Foundations of mathematics is the study of the most basic concepts and
logical structure ofmathematics, with an eye to the unity of human knowl
edge. Among the most basic mathematical concepts are: number, shape,
set, function, algorithm, mathematical axiom, mathematical definition,
and mathematical proof. Typical questions in foundations of mathemat
ics include: What is a number? What is a shape? What is a set? What is
a function? What is an algorithm? What is a mathematical axiom? What
is a mathematical definition? What is a mathematical proof ? What are
the most basic concepts of mathematics? What is the logical structure of
mathematics? What are the appropriate axioms for numbers? What are
the appropriate axioms for shapes? What are the appropriate axioms for
sets? What are the appropriate axioms for functions?
Obviously, foundations ofmathematics is a subject of the greatestmath
ematical and philosophical importance. Beyond this, foundations of
mathematics is a rich subject with a long history, going back to Aristotle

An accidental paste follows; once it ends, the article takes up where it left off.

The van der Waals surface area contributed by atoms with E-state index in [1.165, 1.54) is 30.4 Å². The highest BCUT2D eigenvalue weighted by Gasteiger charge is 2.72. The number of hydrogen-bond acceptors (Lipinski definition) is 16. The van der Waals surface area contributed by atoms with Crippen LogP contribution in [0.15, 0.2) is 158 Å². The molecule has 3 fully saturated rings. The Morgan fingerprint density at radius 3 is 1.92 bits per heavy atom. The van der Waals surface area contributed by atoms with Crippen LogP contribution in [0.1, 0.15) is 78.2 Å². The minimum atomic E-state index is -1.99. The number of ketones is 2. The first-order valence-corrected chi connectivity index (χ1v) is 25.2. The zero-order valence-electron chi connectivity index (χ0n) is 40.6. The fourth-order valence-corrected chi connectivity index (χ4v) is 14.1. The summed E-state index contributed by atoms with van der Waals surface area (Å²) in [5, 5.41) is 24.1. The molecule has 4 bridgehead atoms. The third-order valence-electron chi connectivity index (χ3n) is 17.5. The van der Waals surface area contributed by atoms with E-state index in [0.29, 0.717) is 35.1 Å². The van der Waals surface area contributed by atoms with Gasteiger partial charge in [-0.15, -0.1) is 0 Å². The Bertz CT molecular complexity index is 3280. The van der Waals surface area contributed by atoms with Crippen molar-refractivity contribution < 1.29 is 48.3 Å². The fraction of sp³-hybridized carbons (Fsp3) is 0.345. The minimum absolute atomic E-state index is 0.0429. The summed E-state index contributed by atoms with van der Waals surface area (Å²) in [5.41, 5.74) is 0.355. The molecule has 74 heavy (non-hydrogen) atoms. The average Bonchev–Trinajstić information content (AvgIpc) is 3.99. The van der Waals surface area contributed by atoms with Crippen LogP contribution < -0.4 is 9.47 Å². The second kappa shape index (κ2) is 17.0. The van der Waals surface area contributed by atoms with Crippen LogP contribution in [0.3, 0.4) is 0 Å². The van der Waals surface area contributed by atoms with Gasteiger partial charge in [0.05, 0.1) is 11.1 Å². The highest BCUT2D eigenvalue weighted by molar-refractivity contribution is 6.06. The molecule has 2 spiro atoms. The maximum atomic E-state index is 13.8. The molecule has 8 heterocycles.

and Euclid and continuing in the hands of outstanding modern figures
such as Descartes, Cauchy,Weierstraß, Dedekind, Peano, Frege, Russell,
Cantor,Hilbert, Brouwer,Weyl, vonNeumann, Skolem, Tarski, Heyting,
and G¨odel. An excellent reference for the modern era in foundations of
mathematics is van Heijenoort [272].
In the late 19th and early 20th centuries, virtually all leadingmathemati
cians were intensely interested in foundations of mathematics and spoke
and wrote extensively on this subject. Today that is no longer the case.
Regrettably, foundations of mathematics is now out of fashion. Today,
most of the leadingmathematicians are ignorant of foundations and focus
mostly on structural questions. Today, foundations of mathematics is out
of favor even amongmathematical logicians, the majority of whom prefer
to concentrate on methodological or other nonfoundational issues.